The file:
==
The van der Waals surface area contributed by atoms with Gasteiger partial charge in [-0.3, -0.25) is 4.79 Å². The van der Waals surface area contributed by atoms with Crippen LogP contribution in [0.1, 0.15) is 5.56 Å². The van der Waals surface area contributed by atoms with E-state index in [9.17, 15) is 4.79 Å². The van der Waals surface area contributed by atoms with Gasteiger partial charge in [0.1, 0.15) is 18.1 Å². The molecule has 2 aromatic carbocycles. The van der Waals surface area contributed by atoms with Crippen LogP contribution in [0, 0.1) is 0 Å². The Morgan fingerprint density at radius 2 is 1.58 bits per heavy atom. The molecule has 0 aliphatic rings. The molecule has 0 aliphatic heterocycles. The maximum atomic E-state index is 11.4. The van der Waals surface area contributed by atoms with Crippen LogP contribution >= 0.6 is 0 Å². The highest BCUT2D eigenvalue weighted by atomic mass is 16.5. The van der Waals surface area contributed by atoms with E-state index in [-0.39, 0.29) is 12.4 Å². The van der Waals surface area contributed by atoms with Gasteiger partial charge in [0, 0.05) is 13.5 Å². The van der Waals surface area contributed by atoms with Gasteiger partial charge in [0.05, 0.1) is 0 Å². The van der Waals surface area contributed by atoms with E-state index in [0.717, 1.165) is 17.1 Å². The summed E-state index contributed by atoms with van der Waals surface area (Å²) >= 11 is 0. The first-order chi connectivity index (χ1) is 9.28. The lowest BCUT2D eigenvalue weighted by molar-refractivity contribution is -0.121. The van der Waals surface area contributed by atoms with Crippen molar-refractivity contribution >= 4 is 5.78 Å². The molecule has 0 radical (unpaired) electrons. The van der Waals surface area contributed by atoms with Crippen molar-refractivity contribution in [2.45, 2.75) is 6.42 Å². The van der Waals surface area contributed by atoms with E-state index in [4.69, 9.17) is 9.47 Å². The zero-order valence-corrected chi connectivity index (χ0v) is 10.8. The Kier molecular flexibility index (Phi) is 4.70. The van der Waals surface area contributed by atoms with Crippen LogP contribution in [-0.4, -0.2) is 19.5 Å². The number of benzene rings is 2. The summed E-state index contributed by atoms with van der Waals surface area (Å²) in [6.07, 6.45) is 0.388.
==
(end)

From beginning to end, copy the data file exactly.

The van der Waals surface area contributed by atoms with Gasteiger partial charge in [-0.3, -0.25) is 4.79 Å². The van der Waals surface area contributed by atoms with Crippen LogP contribution in [0.1, 0.15) is 5.56 Å². The van der Waals surface area contributed by atoms with E-state index in [9.17, 15) is 4.79 Å². The van der Waals surface area contributed by atoms with Gasteiger partial charge in [0.1, 0.15) is 18.1 Å². The molecule has 2 aromatic carbocycles. The van der Waals surface area contributed by atoms with Crippen LogP contribution in [0, 0.1) is 0 Å². The Morgan fingerprint density at radius 2 is 1.58 bits per heavy atom. The molecule has 0 aliphatic rings. The molecule has 0 aliphatic heterocycles. The maximum atomic E-state index is 11.4. The van der Waals surface area contributed by atoms with Crippen LogP contribution >= 0.6 is 0 Å². The highest BCUT2D eigenvalue weighted by atomic mass is 16.5. The van der Waals surface area contributed by atoms with E-state index in [-0.39, 0.29) is 12.4 Å². The van der Waals surface area contributed by atoms with Gasteiger partial charge in [0, 0.05) is 13.5 Å². The van der Waals surface area contributed by atoms with Gasteiger partial charge in [0.05, 0.1) is 0 Å². The van der Waals surface area contributed by atoms with E-state index in [0.717, 1.165) is 17.1 Å². The summed E-state index contributed by atoms with van der Waals surface area (Å²) >= 11 is 0. The first-order chi connectivity index (χ1) is 9.28. The lowest BCUT2D eigenvalue weighted by molar-refractivity contribution is -0.121. The van der Waals surface area contributed by atoms with Crippen molar-refractivity contribution >= 4 is 5.78 Å². The molecule has 0 radical (unpaired) electrons. The van der Waals surface area contributed by atoms with Crippen molar-refractivity contribution in [2.45, 2.75) is 6.42 Å². The van der Waals surface area contributed by atoms with E-state index in [4.69, 9.17) is 9.47 Å². The zero-order valence-corrected chi connectivity index (χ0v) is 10.8. The Kier molecular flexibility index (Phi) is 4.70. The van der Waals surface area contributed by atoms with Crippen LogP contribution in [-0.4, -0.2) is 19.5 Å². The number of benzene rings is 2. The summed E-state index contributed by atoms with van der Waals surface area (Å²) in [6.07, 6.45) is 0.388.